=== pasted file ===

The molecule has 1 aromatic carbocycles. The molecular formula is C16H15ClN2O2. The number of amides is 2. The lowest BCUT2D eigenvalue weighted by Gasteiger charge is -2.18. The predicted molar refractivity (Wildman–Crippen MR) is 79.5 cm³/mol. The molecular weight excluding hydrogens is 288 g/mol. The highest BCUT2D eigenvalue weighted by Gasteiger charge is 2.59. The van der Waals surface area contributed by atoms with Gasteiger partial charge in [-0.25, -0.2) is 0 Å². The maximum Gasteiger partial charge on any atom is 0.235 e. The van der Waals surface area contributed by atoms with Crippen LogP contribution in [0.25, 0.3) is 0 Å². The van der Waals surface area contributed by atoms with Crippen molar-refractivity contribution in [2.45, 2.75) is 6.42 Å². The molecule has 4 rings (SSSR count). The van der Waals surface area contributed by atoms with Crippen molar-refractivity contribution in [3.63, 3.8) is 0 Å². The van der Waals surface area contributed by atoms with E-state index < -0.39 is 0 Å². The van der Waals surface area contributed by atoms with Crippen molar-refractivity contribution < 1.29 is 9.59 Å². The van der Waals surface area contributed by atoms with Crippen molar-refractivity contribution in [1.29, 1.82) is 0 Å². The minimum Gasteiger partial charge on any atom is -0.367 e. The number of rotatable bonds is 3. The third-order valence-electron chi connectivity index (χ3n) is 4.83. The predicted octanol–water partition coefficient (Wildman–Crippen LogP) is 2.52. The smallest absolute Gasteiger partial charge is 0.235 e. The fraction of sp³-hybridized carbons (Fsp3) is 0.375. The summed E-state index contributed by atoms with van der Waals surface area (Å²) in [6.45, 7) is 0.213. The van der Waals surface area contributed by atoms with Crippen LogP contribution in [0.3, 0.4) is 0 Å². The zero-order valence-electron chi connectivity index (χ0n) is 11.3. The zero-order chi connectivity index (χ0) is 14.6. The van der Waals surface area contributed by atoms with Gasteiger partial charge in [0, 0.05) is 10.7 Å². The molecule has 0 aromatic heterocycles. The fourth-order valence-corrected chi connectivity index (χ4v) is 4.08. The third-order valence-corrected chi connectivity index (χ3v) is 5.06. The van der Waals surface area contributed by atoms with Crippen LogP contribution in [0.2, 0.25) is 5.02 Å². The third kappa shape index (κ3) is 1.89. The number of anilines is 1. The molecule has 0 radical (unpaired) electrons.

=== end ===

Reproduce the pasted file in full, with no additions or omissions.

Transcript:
The molecule has 1 aromatic carbocycles. The molecular formula is C16H15ClN2O2. The number of amides is 2. The lowest BCUT2D eigenvalue weighted by Gasteiger charge is -2.18. The predicted molar refractivity (Wildman–Crippen MR) is 79.5 cm³/mol. The molecular weight excluding hydrogens is 288 g/mol. The highest BCUT2D eigenvalue weighted by Gasteiger charge is 2.59. The van der Waals surface area contributed by atoms with Gasteiger partial charge in [-0.25, -0.2) is 0 Å². The maximum Gasteiger partial charge on any atom is 0.235 e. The van der Waals surface area contributed by atoms with Crippen LogP contribution in [0.25, 0.3) is 0 Å². The van der Waals surface area contributed by atoms with Crippen molar-refractivity contribution in [2.45, 2.75) is 6.42 Å². The molecule has 4 rings (SSSR count). The van der Waals surface area contributed by atoms with Crippen molar-refractivity contribution in [3.63, 3.8) is 0 Å². The van der Waals surface area contributed by atoms with E-state index < -0.39 is 0 Å². The van der Waals surface area contributed by atoms with Crippen molar-refractivity contribution < 1.29 is 9.59 Å². The van der Waals surface area contributed by atoms with Crippen molar-refractivity contribution in [1.29, 1.82) is 0 Å². The minimum Gasteiger partial charge on any atom is -0.367 e. The number of rotatable bonds is 3. The third-order valence-electron chi connectivity index (χ3n) is 4.83. The predicted octanol–water partition coefficient (Wildman–Crippen LogP) is 2.52. The smallest absolute Gasteiger partial charge is 0.235 e. The fraction of sp³-hybridized carbons (Fsp3) is 0.375. The summed E-state index contributed by atoms with van der Waals surface area (Å²) in [6.45, 7) is 0.213. The van der Waals surface area contributed by atoms with Crippen LogP contribution in [0.3, 0.4) is 0 Å². The zero-order valence-electron chi connectivity index (χ0n) is 11.3. The zero-order chi connectivity index (χ0) is 14.6. The van der Waals surface area contributed by atoms with Gasteiger partial charge in [0, 0.05) is 10.7 Å². The molecule has 0 aromatic heterocycles. The fourth-order valence-corrected chi connectivity index (χ4v) is 4.08. The third-order valence-corrected chi connectivity index (χ3v) is 5.06. The van der Waals surface area contributed by atoms with Crippen LogP contribution in [0.2, 0.25) is 5.02 Å². The third kappa shape index (κ3) is 1.89. The number of anilines is 1. The molecule has 0 radical (unpaired) electrons.